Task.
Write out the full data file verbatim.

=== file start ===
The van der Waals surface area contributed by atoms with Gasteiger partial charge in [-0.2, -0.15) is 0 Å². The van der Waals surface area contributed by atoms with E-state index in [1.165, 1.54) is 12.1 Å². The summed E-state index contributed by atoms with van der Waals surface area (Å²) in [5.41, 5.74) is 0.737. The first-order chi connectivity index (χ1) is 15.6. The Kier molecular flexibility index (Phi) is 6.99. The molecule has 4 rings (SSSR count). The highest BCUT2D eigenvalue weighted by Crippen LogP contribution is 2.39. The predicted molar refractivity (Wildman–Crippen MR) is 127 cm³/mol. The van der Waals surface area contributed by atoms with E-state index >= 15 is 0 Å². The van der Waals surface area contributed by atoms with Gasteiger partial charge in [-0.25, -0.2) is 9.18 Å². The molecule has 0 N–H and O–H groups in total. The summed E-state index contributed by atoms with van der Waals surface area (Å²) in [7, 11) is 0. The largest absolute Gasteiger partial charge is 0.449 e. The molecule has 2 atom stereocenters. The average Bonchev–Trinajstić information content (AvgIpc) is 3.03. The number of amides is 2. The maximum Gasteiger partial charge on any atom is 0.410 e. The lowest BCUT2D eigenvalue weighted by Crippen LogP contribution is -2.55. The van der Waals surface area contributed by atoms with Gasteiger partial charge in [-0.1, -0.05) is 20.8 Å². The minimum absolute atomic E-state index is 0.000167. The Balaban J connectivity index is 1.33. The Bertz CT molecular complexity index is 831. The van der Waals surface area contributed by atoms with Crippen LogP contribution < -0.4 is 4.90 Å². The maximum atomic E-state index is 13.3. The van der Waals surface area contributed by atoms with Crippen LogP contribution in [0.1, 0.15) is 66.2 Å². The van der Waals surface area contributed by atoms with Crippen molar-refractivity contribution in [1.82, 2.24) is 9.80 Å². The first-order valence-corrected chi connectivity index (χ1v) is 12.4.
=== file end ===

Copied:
The van der Waals surface area contributed by atoms with Gasteiger partial charge in [-0.2, -0.15) is 0 Å². The van der Waals surface area contributed by atoms with E-state index in [1.165, 1.54) is 12.1 Å². The summed E-state index contributed by atoms with van der Waals surface area (Å²) in [5.41, 5.74) is 0.737. The first-order chi connectivity index (χ1) is 15.6. The Kier molecular flexibility index (Phi) is 6.99. The molecule has 4 rings (SSSR count). The highest BCUT2D eigenvalue weighted by Crippen LogP contribution is 2.39. The predicted molar refractivity (Wildman–Crippen MR) is 127 cm³/mol. The van der Waals surface area contributed by atoms with E-state index >= 15 is 0 Å². The van der Waals surface area contributed by atoms with Gasteiger partial charge in [-0.25, -0.2) is 9.18 Å². The molecule has 0 N–H and O–H groups in total. The summed E-state index contributed by atoms with van der Waals surface area (Å²) in [7, 11) is 0. The largest absolute Gasteiger partial charge is 0.449 e. The molecule has 2 atom stereocenters. The average Bonchev–Trinajstić information content (AvgIpc) is 3.03. The number of amides is 2. The maximum Gasteiger partial charge on any atom is 0.410 e. The lowest BCUT2D eigenvalue weighted by Crippen LogP contribution is -2.55. The van der Waals surface area contributed by atoms with Gasteiger partial charge in [-0.1, -0.05) is 20.8 Å². The minimum absolute atomic E-state index is 0.000167. The Balaban J connectivity index is 1.33. The Bertz CT molecular complexity index is 831. The van der Waals surface area contributed by atoms with Crippen LogP contribution < -0.4 is 4.90 Å². The maximum atomic E-state index is 13.3. The van der Waals surface area contributed by atoms with Crippen LogP contribution in [0.1, 0.15) is 66.2 Å². The van der Waals surface area contributed by atoms with Crippen molar-refractivity contribution in [1.82, 2.24) is 9.80 Å². The first-order valence-corrected chi connectivity index (χ1v) is 12.4.